Last Sunday was brisk and sun-lit. We decided to exercise our 1972 Mercedes 250C.
I keep a log for all my cars. I discovered it had been six weeks since we last drove it.
It took six to eight pumps on the throttle before it would fire up. The Webers still need the cold-idle speed adjusted, so getting it out of the condo garage was an interesting exercise in feathering the throttle and quick shifting to neutral and revving the car.
We went for a quick 40-mile trip up I-84 through Troutdale and into the Columbia Gorge. Using the iPhone app Puregas, we found a Shell station that had ethanol-free gas.
While entering fuel data, I realized that we have now put 3,000 miles on the car since it joined the SCM fleet.
This includes a 700-mile trip to and from Spokane, WA, for the SCM 1000, as well as the 1,000 miles we racked up on the tour. We also drove the Mercedes to the Oregon Festival of Cars in Bend, OR, and to Eugene, OR, for the Northwest Classic Car Challenge.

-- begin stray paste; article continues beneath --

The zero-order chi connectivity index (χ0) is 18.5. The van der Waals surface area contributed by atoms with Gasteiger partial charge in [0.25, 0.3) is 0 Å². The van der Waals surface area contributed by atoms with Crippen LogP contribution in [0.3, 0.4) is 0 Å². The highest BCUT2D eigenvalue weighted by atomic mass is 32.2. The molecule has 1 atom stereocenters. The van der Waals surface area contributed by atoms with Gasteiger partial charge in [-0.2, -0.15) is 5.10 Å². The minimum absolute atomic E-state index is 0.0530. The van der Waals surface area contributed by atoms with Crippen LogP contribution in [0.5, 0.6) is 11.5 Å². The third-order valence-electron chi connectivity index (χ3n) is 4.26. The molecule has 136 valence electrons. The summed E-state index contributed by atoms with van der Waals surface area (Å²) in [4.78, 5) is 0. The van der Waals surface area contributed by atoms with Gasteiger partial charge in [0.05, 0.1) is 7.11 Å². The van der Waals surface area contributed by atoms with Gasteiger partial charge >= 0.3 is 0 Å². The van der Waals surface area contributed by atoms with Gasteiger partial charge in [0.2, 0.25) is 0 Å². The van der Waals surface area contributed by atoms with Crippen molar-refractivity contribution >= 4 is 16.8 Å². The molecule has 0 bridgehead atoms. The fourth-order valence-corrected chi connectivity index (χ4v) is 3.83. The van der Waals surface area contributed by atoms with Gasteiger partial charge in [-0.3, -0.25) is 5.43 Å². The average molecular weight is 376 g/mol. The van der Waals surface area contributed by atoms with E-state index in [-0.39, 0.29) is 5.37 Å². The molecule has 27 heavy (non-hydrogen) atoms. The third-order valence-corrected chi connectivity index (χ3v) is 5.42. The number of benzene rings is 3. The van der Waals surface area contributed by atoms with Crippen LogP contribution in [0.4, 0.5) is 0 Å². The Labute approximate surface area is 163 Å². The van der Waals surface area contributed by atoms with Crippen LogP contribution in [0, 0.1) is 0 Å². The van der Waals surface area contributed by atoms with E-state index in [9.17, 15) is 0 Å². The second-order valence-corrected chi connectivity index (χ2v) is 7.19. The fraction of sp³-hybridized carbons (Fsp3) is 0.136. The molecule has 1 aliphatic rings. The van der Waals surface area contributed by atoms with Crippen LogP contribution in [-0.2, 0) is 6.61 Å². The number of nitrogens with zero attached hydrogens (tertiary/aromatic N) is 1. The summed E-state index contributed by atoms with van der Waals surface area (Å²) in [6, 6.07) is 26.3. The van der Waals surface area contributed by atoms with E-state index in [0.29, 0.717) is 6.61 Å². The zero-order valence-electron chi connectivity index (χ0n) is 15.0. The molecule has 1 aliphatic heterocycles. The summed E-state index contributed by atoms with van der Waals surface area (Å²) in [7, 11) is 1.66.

Aside from the 50-year-old mechanical fuel pump failing during the SCM 1000, it has never let us down.
On the freeway at 70 mph, I was again surprised at how quiet the car is. And since we followed SCM Contributor Pierre Hedary’s advice and installed 560SL front shocks, the car is surprisingly sure-footed and stable, even in the high crosswinds we experienced this weekend.
I’m afraid to add everything up, but I think I have over $40,000 “invested” in this car. That means it has only cost me $13 a mile to drive it so far.
The car is earning its way into my heart. While it is not a “sports car,” it is a fun car. Having four seats means I can have friends along, and the capacious trunk holds my mobility scooter with ease.
I have a track-record of cycling through cars quickly if they aren’t a “good fit.” As time with the 250C goes by, there is more and more that I like about the overall driving experience. I’m hard pressed to think of another 50-year-old car that has been so rewarding to own.
Do you have a vintage cruiser you feel the same way about?